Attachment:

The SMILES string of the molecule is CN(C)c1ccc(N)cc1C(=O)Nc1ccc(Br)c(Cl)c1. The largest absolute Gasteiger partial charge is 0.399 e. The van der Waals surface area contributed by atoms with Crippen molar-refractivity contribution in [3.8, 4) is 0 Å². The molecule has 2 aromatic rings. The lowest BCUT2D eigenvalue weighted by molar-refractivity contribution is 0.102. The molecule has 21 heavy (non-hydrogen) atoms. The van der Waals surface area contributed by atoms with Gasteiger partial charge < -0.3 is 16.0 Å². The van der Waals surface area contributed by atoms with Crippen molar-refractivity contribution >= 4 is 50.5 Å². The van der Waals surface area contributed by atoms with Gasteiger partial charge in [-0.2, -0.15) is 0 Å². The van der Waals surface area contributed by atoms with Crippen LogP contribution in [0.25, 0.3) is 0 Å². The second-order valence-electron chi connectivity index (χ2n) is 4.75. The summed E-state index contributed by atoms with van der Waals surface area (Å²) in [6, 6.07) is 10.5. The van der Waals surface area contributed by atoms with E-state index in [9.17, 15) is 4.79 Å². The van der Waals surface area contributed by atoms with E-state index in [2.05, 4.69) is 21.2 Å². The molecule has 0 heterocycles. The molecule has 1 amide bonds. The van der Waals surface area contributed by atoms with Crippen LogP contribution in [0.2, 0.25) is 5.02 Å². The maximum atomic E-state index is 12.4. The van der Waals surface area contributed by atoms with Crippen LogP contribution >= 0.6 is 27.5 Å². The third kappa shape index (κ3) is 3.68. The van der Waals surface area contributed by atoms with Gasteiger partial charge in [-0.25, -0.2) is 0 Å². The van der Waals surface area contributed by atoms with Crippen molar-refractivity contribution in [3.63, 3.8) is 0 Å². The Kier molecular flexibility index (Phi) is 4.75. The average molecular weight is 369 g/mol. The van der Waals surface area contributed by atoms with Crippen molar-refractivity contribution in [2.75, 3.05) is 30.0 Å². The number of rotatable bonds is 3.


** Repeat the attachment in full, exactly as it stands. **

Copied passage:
The SMILES string of the molecule is CN(C)c1ccc(N)cc1C(=O)Nc1ccc(Br)c(Cl)c1. The largest absolute Gasteiger partial charge is 0.399 e. The van der Waals surface area contributed by atoms with Crippen molar-refractivity contribution in [3.8, 4) is 0 Å². The molecule has 2 aromatic rings. The lowest BCUT2D eigenvalue weighted by molar-refractivity contribution is 0.102. The molecule has 21 heavy (non-hydrogen) atoms. The van der Waals surface area contributed by atoms with Gasteiger partial charge < -0.3 is 16.0 Å². The van der Waals surface area contributed by atoms with Crippen molar-refractivity contribution >= 4 is 50.5 Å². The van der Waals surface area contributed by atoms with Gasteiger partial charge in [-0.2, -0.15) is 0 Å². The van der Waals surface area contributed by atoms with Crippen LogP contribution in [0.25, 0.3) is 0 Å². The second-order valence-electron chi connectivity index (χ2n) is 4.75. The summed E-state index contributed by atoms with van der Waals surface area (Å²) in [6, 6.07) is 10.5. The van der Waals surface area contributed by atoms with E-state index in [9.17, 15) is 4.79 Å². The van der Waals surface area contributed by atoms with E-state index in [2.05, 4.69) is 21.2 Å². The molecule has 0 heterocycles. The molecule has 1 amide bonds. The van der Waals surface area contributed by atoms with Crippen LogP contribution in [0.2, 0.25) is 5.02 Å². The maximum atomic E-state index is 12.4. The van der Waals surface area contributed by atoms with Crippen LogP contribution >= 0.6 is 27.5 Å². The third kappa shape index (κ3) is 3.68. The van der Waals surface area contributed by atoms with Gasteiger partial charge in [-0.25, -0.2) is 0 Å². The van der Waals surface area contributed by atoms with Crippen molar-refractivity contribution in [3.63, 3.8) is 0 Å². The Kier molecular flexibility index (Phi) is 4.75. The average molecular weight is 369 g/mol. The van der Waals surface area contributed by atoms with Crippen molar-refractivity contribution in [2.75, 3.05) is 30.0 Å². The number of rotatable bonds is 3.